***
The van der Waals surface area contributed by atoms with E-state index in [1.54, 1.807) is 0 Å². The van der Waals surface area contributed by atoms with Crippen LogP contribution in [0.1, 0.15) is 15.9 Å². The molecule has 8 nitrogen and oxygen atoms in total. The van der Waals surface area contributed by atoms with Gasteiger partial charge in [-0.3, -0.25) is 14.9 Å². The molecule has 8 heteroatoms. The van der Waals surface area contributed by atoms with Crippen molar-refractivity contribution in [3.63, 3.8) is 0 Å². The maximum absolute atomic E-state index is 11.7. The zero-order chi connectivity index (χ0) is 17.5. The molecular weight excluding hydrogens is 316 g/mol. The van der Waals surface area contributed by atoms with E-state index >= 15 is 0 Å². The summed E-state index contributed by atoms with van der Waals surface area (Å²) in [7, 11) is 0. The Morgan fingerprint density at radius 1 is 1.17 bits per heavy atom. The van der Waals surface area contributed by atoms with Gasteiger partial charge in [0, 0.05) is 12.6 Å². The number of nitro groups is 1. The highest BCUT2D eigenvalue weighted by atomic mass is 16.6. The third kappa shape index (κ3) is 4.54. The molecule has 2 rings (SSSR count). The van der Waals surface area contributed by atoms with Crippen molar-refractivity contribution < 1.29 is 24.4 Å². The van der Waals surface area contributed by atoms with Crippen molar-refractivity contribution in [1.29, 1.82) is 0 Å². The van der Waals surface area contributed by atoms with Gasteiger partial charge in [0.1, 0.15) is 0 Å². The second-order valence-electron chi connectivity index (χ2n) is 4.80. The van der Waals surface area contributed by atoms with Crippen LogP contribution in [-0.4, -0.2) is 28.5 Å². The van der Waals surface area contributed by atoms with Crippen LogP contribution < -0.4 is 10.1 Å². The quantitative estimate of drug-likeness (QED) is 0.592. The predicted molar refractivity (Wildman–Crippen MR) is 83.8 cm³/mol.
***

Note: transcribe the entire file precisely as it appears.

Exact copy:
The van der Waals surface area contributed by atoms with E-state index in [1.54, 1.807) is 0 Å². The van der Waals surface area contributed by atoms with Crippen LogP contribution in [0.1, 0.15) is 15.9 Å². The molecule has 8 nitrogen and oxygen atoms in total. The van der Waals surface area contributed by atoms with Gasteiger partial charge in [-0.3, -0.25) is 14.9 Å². The molecule has 8 heteroatoms. The van der Waals surface area contributed by atoms with Crippen molar-refractivity contribution in [3.63, 3.8) is 0 Å². The maximum absolute atomic E-state index is 11.7. The zero-order chi connectivity index (χ0) is 17.5. The molecular weight excluding hydrogens is 316 g/mol. The van der Waals surface area contributed by atoms with E-state index >= 15 is 0 Å². The summed E-state index contributed by atoms with van der Waals surface area (Å²) in [7, 11) is 0. The Morgan fingerprint density at radius 1 is 1.17 bits per heavy atom. The van der Waals surface area contributed by atoms with Gasteiger partial charge in [0, 0.05) is 12.6 Å². The number of nitro groups is 1. The highest BCUT2D eigenvalue weighted by atomic mass is 16.6. The third kappa shape index (κ3) is 4.54. The molecule has 2 rings (SSSR count). The van der Waals surface area contributed by atoms with Crippen molar-refractivity contribution < 1.29 is 24.4 Å². The van der Waals surface area contributed by atoms with Crippen molar-refractivity contribution in [1.29, 1.82) is 0 Å². The van der Waals surface area contributed by atoms with Gasteiger partial charge in [0.1, 0.15) is 0 Å². The second-order valence-electron chi connectivity index (χ2n) is 4.80. The van der Waals surface area contributed by atoms with Crippen LogP contribution in [-0.4, -0.2) is 28.5 Å². The van der Waals surface area contributed by atoms with Crippen LogP contribution < -0.4 is 10.1 Å². The quantitative estimate of drug-likeness (QED) is 0.592. The predicted molar refractivity (Wildman–Crippen MR) is 83.8 cm³/mol.